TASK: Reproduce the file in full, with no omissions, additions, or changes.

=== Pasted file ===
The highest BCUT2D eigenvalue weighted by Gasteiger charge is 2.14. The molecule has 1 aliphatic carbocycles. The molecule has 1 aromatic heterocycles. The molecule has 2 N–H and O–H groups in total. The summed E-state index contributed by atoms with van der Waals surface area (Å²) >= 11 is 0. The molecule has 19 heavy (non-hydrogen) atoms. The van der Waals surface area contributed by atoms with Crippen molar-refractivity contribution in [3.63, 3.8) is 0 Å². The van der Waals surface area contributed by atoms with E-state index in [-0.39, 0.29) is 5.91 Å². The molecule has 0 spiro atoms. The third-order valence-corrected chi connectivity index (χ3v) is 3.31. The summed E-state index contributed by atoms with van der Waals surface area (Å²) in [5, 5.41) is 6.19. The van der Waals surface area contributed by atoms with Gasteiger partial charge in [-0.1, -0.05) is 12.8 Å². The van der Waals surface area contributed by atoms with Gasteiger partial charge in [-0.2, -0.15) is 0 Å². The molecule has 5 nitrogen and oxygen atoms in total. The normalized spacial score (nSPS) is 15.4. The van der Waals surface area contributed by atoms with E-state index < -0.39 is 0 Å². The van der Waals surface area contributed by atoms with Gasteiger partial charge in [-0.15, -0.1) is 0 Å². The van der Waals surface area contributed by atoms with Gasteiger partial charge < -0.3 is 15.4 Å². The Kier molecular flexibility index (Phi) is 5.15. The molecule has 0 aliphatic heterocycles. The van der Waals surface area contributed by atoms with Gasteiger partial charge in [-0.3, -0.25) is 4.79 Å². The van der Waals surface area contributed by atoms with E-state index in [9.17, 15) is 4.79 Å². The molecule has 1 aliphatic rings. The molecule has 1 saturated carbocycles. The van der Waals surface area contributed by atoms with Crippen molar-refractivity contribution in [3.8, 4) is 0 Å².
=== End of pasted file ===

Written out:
The highest BCUT2D eigenvalue weighted by Gasteiger charge is 2.14. The molecule has 1 aliphatic carbocycles. The molecule has 1 aromatic heterocycles. The molecule has 2 N–H and O–H groups in total. The summed E-state index contributed by atoms with van der Waals surface area (Å²) >= 11 is 0. The molecule has 19 heavy (non-hydrogen) atoms. The van der Waals surface area contributed by atoms with Crippen molar-refractivity contribution in [3.63, 3.8) is 0 Å². The van der Waals surface area contributed by atoms with E-state index in [-0.39, 0.29) is 5.91 Å². The molecule has 0 spiro atoms. The third-order valence-corrected chi connectivity index (χ3v) is 3.31. The summed E-state index contributed by atoms with van der Waals surface area (Å²) in [5, 5.41) is 6.19. The van der Waals surface area contributed by atoms with Gasteiger partial charge in [-0.1, -0.05) is 12.8 Å². The van der Waals surface area contributed by atoms with Gasteiger partial charge in [-0.2, -0.15) is 0 Å². The molecule has 5 nitrogen and oxygen atoms in total. The normalized spacial score (nSPS) is 15.4. The van der Waals surface area contributed by atoms with E-state index < -0.39 is 0 Å². The van der Waals surface area contributed by atoms with Gasteiger partial charge in [-0.15, -0.1) is 0 Å². The van der Waals surface area contributed by atoms with Gasteiger partial charge < -0.3 is 15.4 Å². The Kier molecular flexibility index (Phi) is 5.15. The molecule has 0 aliphatic heterocycles. The van der Waals surface area contributed by atoms with Gasteiger partial charge in [-0.3, -0.25) is 4.79 Å². The van der Waals surface area contributed by atoms with E-state index in [9.17, 15) is 4.79 Å². The molecule has 1 aliphatic rings. The molecule has 1 saturated carbocycles. The van der Waals surface area contributed by atoms with Crippen molar-refractivity contribution in [3.8, 4) is 0 Å².